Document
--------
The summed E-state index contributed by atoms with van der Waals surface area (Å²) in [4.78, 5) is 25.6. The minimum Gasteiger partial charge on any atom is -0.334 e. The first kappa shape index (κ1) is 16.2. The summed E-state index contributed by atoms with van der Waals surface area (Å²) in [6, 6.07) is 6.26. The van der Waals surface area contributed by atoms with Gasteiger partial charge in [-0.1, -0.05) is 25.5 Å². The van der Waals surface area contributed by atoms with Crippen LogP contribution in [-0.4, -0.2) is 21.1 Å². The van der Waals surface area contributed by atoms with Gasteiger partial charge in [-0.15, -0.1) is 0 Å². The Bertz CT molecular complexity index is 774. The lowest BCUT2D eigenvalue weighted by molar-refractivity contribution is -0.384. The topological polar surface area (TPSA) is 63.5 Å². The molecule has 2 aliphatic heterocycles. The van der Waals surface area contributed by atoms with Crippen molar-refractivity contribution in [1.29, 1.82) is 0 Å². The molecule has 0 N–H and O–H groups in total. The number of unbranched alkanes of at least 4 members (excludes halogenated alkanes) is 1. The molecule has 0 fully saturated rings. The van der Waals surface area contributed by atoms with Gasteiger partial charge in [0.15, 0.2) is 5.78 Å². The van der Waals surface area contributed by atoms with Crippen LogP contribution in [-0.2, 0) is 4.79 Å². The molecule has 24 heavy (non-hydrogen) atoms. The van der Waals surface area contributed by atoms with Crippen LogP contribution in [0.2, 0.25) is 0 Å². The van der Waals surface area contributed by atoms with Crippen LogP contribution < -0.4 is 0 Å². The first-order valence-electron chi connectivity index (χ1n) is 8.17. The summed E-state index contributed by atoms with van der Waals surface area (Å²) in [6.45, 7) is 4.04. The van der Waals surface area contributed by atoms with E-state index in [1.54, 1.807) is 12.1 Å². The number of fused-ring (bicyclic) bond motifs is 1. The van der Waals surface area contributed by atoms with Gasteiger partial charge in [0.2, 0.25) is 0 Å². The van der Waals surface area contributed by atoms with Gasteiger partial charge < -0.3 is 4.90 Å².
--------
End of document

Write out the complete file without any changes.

The summed E-state index contributed by atoms with van der Waals surface area (Å²) in [4.78, 5) is 25.6. The minimum Gasteiger partial charge on any atom is -0.334 e. The first kappa shape index (κ1) is 16.2. The summed E-state index contributed by atoms with van der Waals surface area (Å²) in [6, 6.07) is 6.26. The van der Waals surface area contributed by atoms with Gasteiger partial charge in [-0.1, -0.05) is 25.5 Å². The van der Waals surface area contributed by atoms with Crippen LogP contribution in [-0.4, -0.2) is 21.1 Å². The van der Waals surface area contributed by atoms with Gasteiger partial charge in [-0.15, -0.1) is 0 Å². The Bertz CT molecular complexity index is 774. The lowest BCUT2D eigenvalue weighted by molar-refractivity contribution is -0.384. The topological polar surface area (TPSA) is 63.5 Å². The molecule has 2 aliphatic heterocycles. The van der Waals surface area contributed by atoms with Crippen molar-refractivity contribution in [1.29, 1.82) is 0 Å². The molecule has 0 N–H and O–H groups in total. The number of unbranched alkanes of at least 4 members (excludes halogenated alkanes) is 1. The molecule has 0 fully saturated rings. The van der Waals surface area contributed by atoms with Gasteiger partial charge in [0.15, 0.2) is 5.78 Å². The van der Waals surface area contributed by atoms with Crippen LogP contribution in [-0.2, 0) is 4.79 Å². The molecule has 24 heavy (non-hydrogen) atoms. The van der Waals surface area contributed by atoms with Crippen LogP contribution in [0.2, 0.25) is 0 Å². The van der Waals surface area contributed by atoms with Crippen LogP contribution < -0.4 is 0 Å². The first-order valence-electron chi connectivity index (χ1n) is 8.17. The summed E-state index contributed by atoms with van der Waals surface area (Å²) in [6.45, 7) is 4.04. The van der Waals surface area contributed by atoms with E-state index in [1.54, 1.807) is 12.1 Å². The number of fused-ring (bicyclic) bond motifs is 1. The van der Waals surface area contributed by atoms with Gasteiger partial charge in [0.2, 0.25) is 0 Å². The van der Waals surface area contributed by atoms with Gasteiger partial charge < -0.3 is 4.90 Å².